Kall: So, I'm so glad you could be with us speaking to the Philadelphia area. You're really doing a great job standing up in this conversation and I figure I'm let you talk to the audience and tell them what you want to—make sure you get after them, and then we can have a conversation if there's some time after that.
Sanders: Sure, well, my main concern is that, since President Bush has been in office, what we have seen is a significant decline in the standard of living of the middle class; people's median income's gone down; Six million have slipped out of the middle class and into poverty; seven million people have lost their health insurance; the gap between the very rich and everybody else has gone wild;
Meanwhile, while the middleclass is slipping, the people on top have done extraordinarily well: you have the incredible reality that the top 400 individuals in this country have seen a 670 Billion dollar, that's a B, Billion dollar increase in their wealth since Bush has been president. So when I look at this proposed bailout, the first question that comes to my mind is, "Who's going to pay for this thing?
Given the disastrous impact that Bush's policies have had on the middle class, why should it be the middle class that really has to bail out the excesses of Wall Street, when those guys have done very, very well.
So, my main concern right now is to make sure that this bailout is paid for by those people who have benefited out of Bush's policies. There is the top .01%, who now earn more in income, by the way, than the bottom 50% so, that's my first concern.
My second concern is if we go forward in this proposal, that we make certain that the assets purchased for banks are realistically discounted; in other words, taxpayers of the country don't pay more for assets than they should and I also want to make sure that when taxpayers put money into an asset that in fact, we end up receiving equity stakes in the bailed out companies. If we're going to put up the money we need to own a percentage of those companies.
The other concerns that I have, Rob, are that we have to understand how we got into this precipitous, this very dangerous situation and that has a lot to do with the deregulation that we have seen for the last many years.
I voted while I was in the House (I was on the Banking Committee there) against the Gramm Leach Blithely legislation, which took down the firewalls that had been established since the Great Depression and I think that is one of the precipitating factors that leads us to where we are today.
Also, when we see the tremendous volatility in oil prices, we understand, I believe, anyhow, that there is a great deal of speculation going on there as well. So, what we need to do is do sensible re-regulation; I think we have, if we've learned anything in this crisis, it is that we cannot trust these major financial institutions to do the right thing in terms of protecting consumers. Nor will people who are purchasing oil futures show any concern for people who have to pay $3.70 for a gallon of gas.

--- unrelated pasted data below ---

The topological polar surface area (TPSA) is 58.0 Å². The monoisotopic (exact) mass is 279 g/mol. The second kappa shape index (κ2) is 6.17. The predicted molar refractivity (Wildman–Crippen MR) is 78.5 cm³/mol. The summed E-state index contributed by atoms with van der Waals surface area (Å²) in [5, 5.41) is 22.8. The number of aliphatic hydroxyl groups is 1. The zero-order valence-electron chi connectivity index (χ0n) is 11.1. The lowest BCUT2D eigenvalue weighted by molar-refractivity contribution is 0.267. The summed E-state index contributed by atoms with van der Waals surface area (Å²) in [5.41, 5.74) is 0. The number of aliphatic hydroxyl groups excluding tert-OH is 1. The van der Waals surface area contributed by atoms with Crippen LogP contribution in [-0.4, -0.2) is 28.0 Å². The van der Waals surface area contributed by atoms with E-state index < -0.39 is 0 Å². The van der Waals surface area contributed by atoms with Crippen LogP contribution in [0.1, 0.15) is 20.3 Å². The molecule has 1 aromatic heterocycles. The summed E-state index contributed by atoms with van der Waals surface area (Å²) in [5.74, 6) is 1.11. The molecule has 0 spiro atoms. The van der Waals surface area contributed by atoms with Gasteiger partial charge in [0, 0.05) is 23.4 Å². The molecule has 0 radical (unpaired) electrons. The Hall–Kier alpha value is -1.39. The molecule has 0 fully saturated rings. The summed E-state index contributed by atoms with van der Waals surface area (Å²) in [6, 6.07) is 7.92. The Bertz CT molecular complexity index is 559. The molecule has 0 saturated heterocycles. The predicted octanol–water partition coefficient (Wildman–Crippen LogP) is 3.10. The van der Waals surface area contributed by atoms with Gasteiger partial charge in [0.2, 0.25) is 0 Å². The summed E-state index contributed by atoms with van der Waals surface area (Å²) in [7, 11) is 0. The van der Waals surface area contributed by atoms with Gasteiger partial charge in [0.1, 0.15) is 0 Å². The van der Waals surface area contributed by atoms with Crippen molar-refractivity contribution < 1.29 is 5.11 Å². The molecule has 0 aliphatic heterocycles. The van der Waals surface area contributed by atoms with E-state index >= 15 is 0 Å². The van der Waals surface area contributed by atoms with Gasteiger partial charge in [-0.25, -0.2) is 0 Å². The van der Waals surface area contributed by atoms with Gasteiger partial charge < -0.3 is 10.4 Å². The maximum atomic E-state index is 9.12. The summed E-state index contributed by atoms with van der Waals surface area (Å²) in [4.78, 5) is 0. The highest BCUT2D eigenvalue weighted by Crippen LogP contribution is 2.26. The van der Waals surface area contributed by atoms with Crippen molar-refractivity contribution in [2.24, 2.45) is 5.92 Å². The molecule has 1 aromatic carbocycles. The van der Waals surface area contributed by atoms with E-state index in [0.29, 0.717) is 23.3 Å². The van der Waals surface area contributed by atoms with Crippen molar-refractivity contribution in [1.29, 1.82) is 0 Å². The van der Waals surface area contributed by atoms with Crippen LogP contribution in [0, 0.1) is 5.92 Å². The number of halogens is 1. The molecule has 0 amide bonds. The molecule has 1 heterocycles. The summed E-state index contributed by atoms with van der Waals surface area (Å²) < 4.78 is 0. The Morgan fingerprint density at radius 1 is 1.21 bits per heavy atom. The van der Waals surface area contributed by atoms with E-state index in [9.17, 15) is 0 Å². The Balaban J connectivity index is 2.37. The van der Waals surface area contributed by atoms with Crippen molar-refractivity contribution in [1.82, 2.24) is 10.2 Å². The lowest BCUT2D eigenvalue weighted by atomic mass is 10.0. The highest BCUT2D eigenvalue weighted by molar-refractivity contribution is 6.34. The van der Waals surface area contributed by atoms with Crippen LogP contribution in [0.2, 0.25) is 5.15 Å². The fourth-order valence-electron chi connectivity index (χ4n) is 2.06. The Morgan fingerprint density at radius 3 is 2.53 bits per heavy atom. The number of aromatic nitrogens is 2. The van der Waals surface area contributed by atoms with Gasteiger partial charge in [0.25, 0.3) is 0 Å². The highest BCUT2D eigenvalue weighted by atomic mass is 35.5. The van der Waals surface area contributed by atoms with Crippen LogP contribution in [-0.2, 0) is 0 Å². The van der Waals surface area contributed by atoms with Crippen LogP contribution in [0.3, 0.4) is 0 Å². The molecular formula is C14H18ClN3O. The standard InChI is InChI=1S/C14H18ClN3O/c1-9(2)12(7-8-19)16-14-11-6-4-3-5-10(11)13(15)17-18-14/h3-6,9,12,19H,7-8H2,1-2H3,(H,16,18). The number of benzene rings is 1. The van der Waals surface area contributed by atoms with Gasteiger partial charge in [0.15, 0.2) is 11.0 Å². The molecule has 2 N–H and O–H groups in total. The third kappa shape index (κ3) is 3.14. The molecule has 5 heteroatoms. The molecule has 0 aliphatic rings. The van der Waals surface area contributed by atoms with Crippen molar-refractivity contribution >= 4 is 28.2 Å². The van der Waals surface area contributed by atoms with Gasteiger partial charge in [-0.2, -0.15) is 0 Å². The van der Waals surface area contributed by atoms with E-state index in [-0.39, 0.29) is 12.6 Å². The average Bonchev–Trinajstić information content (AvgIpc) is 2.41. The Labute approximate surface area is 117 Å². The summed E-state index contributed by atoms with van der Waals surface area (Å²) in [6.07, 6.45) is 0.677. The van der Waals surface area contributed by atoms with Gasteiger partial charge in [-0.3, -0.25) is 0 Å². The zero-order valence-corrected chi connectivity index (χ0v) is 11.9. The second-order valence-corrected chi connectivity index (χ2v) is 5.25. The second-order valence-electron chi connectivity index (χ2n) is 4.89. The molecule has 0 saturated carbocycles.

So I think the function of government is in fact to protect consumers, protect workers. We have let those principles slide very significantly in recent years on these right wing economic principles which include not only deregulation, but tax breaks for billionaires under the great "trickle down" theory that somehow we all benefit when billionaires get tax breaks and also unfettered free trade—somehow it's going to work wonders for the middle class while we allow companies to throw America workers out on the street, move to China and then bring their products back tariff free so that's an important part of what I want to see done; I think sensible re-regulation is important and the other thing; a couple of other things that are important to me.
This is not being talked about is the reason we are where we are today is because you have institutions that are too big to fail, and they have to be bailed out because if they fail, they're going to take down a significant part of the economy with them. I believe, and it seems to me pretty commonsensical, that if an institution is too big to fail, then it is too big to exist.
Kall: Boy, do I agree with that…
Sanders: But you're not hearing much discussion; let me give you an example and then I'll give it all over to you; right now, which is in the last few weeks, Bank of America which is the nation's largest depository institution has taken over Country Wide, which is the nation's largest mortgage lender and they've absorbed Merrill Lynch, the nation's largest brokerage house. Now you tell me what happens in five years if Bank of America teeters, do you have a doubt for a second that they're going to have to be bailed out?
Kall: Absolutely, that's what's going to happen; in your petition (here) you say not only that they're too big to exist, but we need to determine which companies fall into this category and then break them up?